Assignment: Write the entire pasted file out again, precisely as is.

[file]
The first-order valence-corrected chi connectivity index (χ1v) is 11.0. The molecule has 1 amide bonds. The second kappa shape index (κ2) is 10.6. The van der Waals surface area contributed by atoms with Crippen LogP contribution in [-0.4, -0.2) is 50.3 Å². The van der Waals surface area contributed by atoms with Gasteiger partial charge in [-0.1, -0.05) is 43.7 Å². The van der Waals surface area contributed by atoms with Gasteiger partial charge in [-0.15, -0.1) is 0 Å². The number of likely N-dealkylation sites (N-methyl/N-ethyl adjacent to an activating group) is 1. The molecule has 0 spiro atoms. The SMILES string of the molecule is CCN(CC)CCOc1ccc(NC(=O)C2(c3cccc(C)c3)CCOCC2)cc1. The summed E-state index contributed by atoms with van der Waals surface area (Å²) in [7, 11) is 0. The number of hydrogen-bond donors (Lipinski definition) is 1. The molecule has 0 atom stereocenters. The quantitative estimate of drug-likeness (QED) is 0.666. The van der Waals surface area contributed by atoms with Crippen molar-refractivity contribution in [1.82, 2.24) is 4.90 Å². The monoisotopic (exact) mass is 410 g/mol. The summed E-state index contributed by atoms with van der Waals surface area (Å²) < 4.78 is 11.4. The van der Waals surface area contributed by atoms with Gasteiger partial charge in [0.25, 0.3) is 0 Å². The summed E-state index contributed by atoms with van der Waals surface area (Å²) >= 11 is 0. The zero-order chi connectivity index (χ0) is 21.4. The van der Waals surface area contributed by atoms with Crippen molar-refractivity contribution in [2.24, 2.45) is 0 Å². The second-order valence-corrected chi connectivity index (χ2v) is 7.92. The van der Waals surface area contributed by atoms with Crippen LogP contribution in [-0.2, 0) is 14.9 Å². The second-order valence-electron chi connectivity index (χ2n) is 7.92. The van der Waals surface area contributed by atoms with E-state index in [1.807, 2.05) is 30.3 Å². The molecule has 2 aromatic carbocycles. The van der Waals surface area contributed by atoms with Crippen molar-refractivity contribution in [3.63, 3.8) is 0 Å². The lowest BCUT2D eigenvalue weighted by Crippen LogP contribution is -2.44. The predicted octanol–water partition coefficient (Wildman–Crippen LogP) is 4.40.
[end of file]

The first-order valence-corrected chi connectivity index (χ1v) is 11.0. The molecule has 1 amide bonds. The second kappa shape index (κ2) is 10.6. The van der Waals surface area contributed by atoms with Crippen LogP contribution in [-0.4, -0.2) is 50.3 Å². The van der Waals surface area contributed by atoms with Gasteiger partial charge in [-0.1, -0.05) is 43.7 Å². The van der Waals surface area contributed by atoms with Gasteiger partial charge in [-0.15, -0.1) is 0 Å². The number of likely N-dealkylation sites (N-methyl/N-ethyl adjacent to an activating group) is 1. The molecule has 0 spiro atoms. The SMILES string of the molecule is CCN(CC)CCOc1ccc(NC(=O)C2(c3cccc(C)c3)CCOCC2)cc1. The summed E-state index contributed by atoms with van der Waals surface area (Å²) in [7, 11) is 0. The number of hydrogen-bond donors (Lipinski definition) is 1. The molecule has 0 atom stereocenters. The quantitative estimate of drug-likeness (QED) is 0.666. The van der Waals surface area contributed by atoms with Crippen molar-refractivity contribution in [1.82, 2.24) is 4.90 Å². The monoisotopic (exact) mass is 410 g/mol. The summed E-state index contributed by atoms with van der Waals surface area (Å²) < 4.78 is 11.4. The van der Waals surface area contributed by atoms with Gasteiger partial charge in [0.25, 0.3) is 0 Å². The summed E-state index contributed by atoms with van der Waals surface area (Å²) >= 11 is 0. The zero-order chi connectivity index (χ0) is 21.4. The van der Waals surface area contributed by atoms with Crippen molar-refractivity contribution in [2.24, 2.45) is 0 Å². The second-order valence-corrected chi connectivity index (χ2v) is 7.92. The van der Waals surface area contributed by atoms with Crippen LogP contribution in [-0.2, 0) is 14.9 Å². The second-order valence-electron chi connectivity index (χ2n) is 7.92. The van der Waals surface area contributed by atoms with E-state index in [1.807, 2.05) is 30.3 Å². The molecule has 2 aromatic carbocycles. The van der Waals surface area contributed by atoms with Crippen molar-refractivity contribution in [3.63, 3.8) is 0 Å². The lowest BCUT2D eigenvalue weighted by Crippen LogP contribution is -2.44. The predicted octanol–water partition coefficient (Wildman–Crippen LogP) is 4.40.